Website assets and guidelines
Edited

Every website/service is unique, and each should have a page on their site that explains the different levels of licensing that they offer. In general, you need to make sure that the asset you wish to use is licensed to be used commercially/on a website, which automatically excludes licensing for personal use. Commercial use can be defined in a number of ways, but one thing is true of all of them: if you are using the asset as a way to promote your business in a public space - such as a website - then you are using the asset in a commercial capacity. 

Below are some commonly used sources for stock assets, fonts, and photography:

Free stock photography sources

Paid stock photography sources

Paid stock assets sources

Licensing guidelines:

  • Make sure to read the fine print for each one of the services you are sourcing these assets from before choosing and purchasing the licensing agreement.

  • Once you’ve purchased the license and downloaded the font and/or image(s), make sure to adhere to the guidelines as outlined in the licensing agreement.

  • Store the licensing agreement on a local disk so that you can easily find and access it if you ever need to verify if the asset was sourced appropriately.

  • Beware that some free stock photography sources - while not requiring a licensing agreement - may require public accreditation or otherwise if you are using their graphics on your website.

  • For more information on photography best practices, check out our Guide to Photography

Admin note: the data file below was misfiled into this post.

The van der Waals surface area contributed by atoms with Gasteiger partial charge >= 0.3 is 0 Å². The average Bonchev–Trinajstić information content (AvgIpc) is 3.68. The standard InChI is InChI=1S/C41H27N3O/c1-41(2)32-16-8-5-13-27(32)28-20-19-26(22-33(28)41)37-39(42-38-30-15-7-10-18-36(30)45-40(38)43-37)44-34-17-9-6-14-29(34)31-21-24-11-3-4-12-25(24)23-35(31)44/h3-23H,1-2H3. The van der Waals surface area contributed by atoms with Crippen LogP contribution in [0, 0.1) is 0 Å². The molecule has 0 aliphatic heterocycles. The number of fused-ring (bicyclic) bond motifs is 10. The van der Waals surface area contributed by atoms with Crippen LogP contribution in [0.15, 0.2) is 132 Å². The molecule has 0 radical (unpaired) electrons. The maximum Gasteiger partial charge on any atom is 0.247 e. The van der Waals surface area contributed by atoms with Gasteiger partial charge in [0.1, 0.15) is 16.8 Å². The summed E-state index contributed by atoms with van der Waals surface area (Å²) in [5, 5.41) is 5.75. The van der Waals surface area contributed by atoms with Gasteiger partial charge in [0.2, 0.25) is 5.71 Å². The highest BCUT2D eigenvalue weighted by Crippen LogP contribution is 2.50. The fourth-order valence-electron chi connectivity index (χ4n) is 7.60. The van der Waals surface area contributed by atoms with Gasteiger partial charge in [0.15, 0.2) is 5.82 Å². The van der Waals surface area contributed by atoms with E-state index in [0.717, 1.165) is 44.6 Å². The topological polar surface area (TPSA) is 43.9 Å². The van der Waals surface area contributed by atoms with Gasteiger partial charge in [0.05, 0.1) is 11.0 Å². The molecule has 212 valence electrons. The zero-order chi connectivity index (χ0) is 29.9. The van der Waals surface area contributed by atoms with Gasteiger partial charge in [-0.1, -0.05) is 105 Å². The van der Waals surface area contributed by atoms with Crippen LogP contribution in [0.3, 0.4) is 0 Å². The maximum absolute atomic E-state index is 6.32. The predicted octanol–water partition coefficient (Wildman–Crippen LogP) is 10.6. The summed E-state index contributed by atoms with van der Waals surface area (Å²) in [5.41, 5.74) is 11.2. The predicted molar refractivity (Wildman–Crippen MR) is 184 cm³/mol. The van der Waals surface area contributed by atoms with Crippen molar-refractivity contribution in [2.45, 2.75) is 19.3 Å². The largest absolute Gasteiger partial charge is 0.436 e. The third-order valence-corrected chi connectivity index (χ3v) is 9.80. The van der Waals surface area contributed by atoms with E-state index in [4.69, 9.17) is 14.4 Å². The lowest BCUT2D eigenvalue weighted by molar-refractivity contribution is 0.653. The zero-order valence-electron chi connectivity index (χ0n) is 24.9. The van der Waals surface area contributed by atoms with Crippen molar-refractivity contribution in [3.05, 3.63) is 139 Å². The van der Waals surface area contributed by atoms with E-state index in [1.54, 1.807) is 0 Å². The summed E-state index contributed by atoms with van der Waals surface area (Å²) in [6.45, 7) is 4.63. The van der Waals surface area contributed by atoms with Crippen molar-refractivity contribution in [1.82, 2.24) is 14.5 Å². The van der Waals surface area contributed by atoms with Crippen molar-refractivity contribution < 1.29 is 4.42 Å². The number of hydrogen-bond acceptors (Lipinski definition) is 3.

• For more information on web fonts, check out our Web fonts overview.

To avoid becoming the subject of a licensing lawsuit, we recommend that you DO NOT:

  • Download or take screenshots of images or assets from websites without proper licensing, attribution, or written consent - this includes, but is not limited to, anything from press publications (even those written about you!) and social media platforms.

  • Download or take screenshots of images or assets from search engine results pages (e.g. Google image search results)

What to do if someone contacts you about a licensing lawsuit:

  • The first thing is to make sure this is coming from a reliable source. 

  • If you received a message about infringement through a website contact form, please proceed with caution and don't click on any untrusted links; a legitimate organization or business will never ask you to share sensitive, personal information via insecure channels like a contact form or pop-up messages.

  • When setting up websites, we always use photography provided by our customers or stock photography that can be of public use without copyright infringement.

  • Should you receive a legitimate complaint, please share the documentation with your own legal representation for resolution and also forward a copy to your BentoBox contact. To contact BentoBox Support, click here

Disclaimer: These materials have been prepared for general informational purposes only, and are not legal advice.